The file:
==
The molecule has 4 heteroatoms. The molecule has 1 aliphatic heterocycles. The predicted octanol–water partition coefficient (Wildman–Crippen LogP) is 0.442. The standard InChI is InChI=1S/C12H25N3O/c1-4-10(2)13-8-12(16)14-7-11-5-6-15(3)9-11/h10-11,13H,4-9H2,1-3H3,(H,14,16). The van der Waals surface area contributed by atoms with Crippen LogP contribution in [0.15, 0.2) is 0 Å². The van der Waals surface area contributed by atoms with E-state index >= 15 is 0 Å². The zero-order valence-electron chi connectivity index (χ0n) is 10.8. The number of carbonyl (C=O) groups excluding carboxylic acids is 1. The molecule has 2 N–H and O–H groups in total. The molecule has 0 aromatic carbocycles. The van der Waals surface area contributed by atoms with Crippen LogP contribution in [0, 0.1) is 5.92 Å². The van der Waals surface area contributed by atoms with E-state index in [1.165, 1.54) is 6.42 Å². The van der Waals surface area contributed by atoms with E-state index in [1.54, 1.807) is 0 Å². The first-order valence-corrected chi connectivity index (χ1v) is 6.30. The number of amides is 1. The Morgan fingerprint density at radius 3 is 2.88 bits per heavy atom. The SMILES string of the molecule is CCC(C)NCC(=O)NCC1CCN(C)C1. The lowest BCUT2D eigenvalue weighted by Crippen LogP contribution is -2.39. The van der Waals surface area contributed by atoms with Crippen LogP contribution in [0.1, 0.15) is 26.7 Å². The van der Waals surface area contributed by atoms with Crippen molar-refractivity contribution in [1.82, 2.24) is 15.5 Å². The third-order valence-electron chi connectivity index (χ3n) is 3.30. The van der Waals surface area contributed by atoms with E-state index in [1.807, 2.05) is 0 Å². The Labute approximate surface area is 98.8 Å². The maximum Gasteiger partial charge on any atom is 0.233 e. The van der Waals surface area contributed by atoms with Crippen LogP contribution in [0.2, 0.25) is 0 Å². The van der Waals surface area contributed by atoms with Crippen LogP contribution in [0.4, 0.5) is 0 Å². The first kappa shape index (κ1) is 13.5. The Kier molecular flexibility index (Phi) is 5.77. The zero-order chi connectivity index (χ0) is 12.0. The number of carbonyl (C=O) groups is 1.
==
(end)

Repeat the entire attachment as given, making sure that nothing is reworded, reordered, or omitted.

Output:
The molecule has 4 heteroatoms. The molecule has 1 aliphatic heterocycles. The predicted octanol–water partition coefficient (Wildman–Crippen LogP) is 0.442. The standard InChI is InChI=1S/C12H25N3O/c1-4-10(2)13-8-12(16)14-7-11-5-6-15(3)9-11/h10-11,13H,4-9H2,1-3H3,(H,14,16). The van der Waals surface area contributed by atoms with Crippen LogP contribution in [0.15, 0.2) is 0 Å². The van der Waals surface area contributed by atoms with E-state index >= 15 is 0 Å². The zero-order valence-electron chi connectivity index (χ0n) is 10.8. The number of carbonyl (C=O) groups excluding carboxylic acids is 1. The molecule has 2 N–H and O–H groups in total. The molecule has 0 aromatic carbocycles. The van der Waals surface area contributed by atoms with Crippen LogP contribution in [0, 0.1) is 5.92 Å². The van der Waals surface area contributed by atoms with E-state index in [1.165, 1.54) is 6.42 Å². The van der Waals surface area contributed by atoms with E-state index in [1.54, 1.807) is 0 Å². The first-order valence-corrected chi connectivity index (χ1v) is 6.30. The number of amides is 1. The Morgan fingerprint density at radius 3 is 2.88 bits per heavy atom. The SMILES string of the molecule is CCC(C)NCC(=O)NCC1CCN(C)C1. The lowest BCUT2D eigenvalue weighted by Crippen LogP contribution is -2.39. The van der Waals surface area contributed by atoms with Crippen LogP contribution in [0.1, 0.15) is 26.7 Å². The van der Waals surface area contributed by atoms with Crippen molar-refractivity contribution in [1.82, 2.24) is 15.5 Å². The third-order valence-electron chi connectivity index (χ3n) is 3.30. The van der Waals surface area contributed by atoms with E-state index in [1.807, 2.05) is 0 Å². The Labute approximate surface area is 98.8 Å². The maximum Gasteiger partial charge on any atom is 0.233 e. The van der Waals surface area contributed by atoms with Crippen LogP contribution in [0.2, 0.25) is 0 Å². The van der Waals surface area contributed by atoms with Crippen LogP contribution in [0.4, 0.5) is 0 Å². The first kappa shape index (κ1) is 13.5. The Kier molecular flexibility index (Phi) is 5.77. The zero-order chi connectivity index (χ0) is 12.0. The number of carbonyl (C=O) groups is 1.